Astronomers at the British University of Cambridge have just discovered the smallest star ever documented.
The star, with the slightly odd name “EBLM J0555-57Ab”, has a mass of only 0.081 our own sun’s mass and the star is only slightly larger than the planet Saturn, the astronomers write in the research report.
It is a Saturn-size low-mass star at the hydrogen-burning limit. Just big enough to allow nuclear fusion to persist. According to the researchers, the newly discovered star is at the exact limit for what a celestial body can be to described as a star.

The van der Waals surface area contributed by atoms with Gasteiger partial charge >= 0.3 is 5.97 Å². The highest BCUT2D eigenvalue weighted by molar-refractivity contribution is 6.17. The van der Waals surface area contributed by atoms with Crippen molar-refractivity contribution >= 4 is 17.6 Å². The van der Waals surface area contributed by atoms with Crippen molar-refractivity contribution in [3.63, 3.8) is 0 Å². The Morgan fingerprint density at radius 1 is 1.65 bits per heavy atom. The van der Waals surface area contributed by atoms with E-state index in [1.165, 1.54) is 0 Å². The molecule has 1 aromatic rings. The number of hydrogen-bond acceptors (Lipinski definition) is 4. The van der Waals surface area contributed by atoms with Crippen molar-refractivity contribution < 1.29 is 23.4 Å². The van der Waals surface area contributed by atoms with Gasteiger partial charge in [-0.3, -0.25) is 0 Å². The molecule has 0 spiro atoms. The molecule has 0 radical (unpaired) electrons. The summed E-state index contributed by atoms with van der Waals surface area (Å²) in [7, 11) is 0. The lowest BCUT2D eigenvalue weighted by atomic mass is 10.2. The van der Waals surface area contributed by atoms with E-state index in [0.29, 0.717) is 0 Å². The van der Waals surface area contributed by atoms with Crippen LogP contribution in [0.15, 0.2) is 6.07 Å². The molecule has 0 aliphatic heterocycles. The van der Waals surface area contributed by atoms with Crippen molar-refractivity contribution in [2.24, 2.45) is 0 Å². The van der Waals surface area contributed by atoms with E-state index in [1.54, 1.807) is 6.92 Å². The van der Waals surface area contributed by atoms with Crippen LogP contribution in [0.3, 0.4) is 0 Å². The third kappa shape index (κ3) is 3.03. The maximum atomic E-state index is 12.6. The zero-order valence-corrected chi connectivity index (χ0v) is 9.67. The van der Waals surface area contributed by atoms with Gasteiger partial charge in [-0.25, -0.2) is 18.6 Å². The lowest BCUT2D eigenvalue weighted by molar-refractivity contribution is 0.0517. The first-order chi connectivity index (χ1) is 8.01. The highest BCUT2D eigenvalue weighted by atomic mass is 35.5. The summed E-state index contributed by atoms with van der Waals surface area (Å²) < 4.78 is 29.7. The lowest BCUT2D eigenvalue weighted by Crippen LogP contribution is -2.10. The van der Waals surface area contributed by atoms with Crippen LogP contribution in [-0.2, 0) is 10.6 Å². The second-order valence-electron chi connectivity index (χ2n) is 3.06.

“Our discovery reveals how small stars can be. Had this star formed with only a slightly lower mass, the fusion reaction of hydrogen in its core could not be sustained, and the star would instead have transformed into a brown dwarf.”
– Cambridge astronomer Alexander von Boetticher
EBLM J0555-57Ab is a binary star system located about 600 light years from our own system.
Alexander von Boetticher, Amaury H.M.J. Triaud, Didier Queloz et al. The EBLM project III. A Saturn-size low-mass star at the hydrogen-burning limit arXiv:1706.08781 [astro-ph.SR]